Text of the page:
For fans of the ever-eclectic Harvey Reid, The Great Sad River offers something new: a duo recording. Fiddler/singer Joyce Andersen joins the singer/guitarist, bringing a new complexity and depth to the Woodpecker recording studio. While Reid has always played multiple instruments and dipped into a half-dozen genres, he has usually recorded with no more than one instrument and a solo voice. On the first cut, "Moonshiner's Blues," the listener immediately recognizes the difference. After a brief guitar intro, Andersen and Reid enter as a duo, and by the chorus the fiddle has been added to the mix. Their voices reveal and balance one another, adding a mysterious intricacy to the 13 originals and covers that grace the album. A Scottish air filters through "Home Again (From Foreign Lands)," a pleasing instrumental, while tragedy taints a particularly affecting version of Pete Droge's "The Fourth of July." Other interesting choices include a five-minute version of Jesse Winchester's "Mississippi You're on My Mind" and a fine take on the closer, "Further Along." As always, Reid's guitar work is impeccable. Anderson's fiddle likewise spices up these sessions with lovely flourishes and fills. With The Great Sad River, Reid has once again shown himself to be forever unpredictable and always interesting. Fans have long since adjusted to his eclecticism and will welcome the addition of Andersen's voice and fiddle with open ears.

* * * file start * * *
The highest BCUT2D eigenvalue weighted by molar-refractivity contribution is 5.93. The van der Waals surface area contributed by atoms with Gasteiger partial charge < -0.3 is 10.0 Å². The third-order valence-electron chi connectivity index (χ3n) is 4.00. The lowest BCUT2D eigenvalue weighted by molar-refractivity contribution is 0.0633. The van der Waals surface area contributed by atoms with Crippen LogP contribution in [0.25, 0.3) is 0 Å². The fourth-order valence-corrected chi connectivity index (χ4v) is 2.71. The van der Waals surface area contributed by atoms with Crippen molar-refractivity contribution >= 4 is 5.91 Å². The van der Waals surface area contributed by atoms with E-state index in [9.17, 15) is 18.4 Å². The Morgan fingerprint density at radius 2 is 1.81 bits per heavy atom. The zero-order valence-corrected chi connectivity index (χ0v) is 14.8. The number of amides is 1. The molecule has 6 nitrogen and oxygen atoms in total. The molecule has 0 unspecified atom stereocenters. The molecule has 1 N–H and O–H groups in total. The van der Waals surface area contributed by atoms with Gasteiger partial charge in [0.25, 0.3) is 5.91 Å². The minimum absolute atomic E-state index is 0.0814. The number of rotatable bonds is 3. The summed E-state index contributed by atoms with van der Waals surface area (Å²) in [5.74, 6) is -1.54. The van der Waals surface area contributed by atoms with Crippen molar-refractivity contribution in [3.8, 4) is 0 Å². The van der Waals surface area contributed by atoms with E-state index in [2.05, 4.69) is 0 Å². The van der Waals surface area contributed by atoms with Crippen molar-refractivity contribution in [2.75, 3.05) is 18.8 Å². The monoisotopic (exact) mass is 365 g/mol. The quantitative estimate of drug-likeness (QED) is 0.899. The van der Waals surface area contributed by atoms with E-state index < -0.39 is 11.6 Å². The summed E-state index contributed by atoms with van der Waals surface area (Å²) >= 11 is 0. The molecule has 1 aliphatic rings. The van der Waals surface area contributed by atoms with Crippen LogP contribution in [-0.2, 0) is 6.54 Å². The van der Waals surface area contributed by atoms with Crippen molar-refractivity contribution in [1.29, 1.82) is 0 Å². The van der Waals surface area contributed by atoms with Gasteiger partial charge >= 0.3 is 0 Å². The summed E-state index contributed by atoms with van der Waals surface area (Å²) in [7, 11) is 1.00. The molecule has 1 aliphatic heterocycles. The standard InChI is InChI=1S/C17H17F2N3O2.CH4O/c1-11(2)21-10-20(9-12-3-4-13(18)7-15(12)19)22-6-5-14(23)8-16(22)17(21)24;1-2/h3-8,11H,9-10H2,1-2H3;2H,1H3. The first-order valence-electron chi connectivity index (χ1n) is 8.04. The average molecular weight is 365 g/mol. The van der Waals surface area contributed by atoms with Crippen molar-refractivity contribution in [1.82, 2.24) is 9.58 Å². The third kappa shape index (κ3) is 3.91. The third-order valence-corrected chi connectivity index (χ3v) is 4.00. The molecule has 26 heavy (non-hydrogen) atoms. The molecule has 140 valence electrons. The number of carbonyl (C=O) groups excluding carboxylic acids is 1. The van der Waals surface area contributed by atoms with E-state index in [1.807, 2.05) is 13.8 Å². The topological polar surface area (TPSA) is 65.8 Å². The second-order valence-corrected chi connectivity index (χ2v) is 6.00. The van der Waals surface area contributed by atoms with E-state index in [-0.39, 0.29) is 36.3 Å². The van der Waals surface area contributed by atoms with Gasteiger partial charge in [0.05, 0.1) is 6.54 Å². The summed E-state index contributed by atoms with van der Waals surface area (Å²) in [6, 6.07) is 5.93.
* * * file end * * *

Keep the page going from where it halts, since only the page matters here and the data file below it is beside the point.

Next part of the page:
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AllMusic Review by Ronnie D. Lankford, Jr.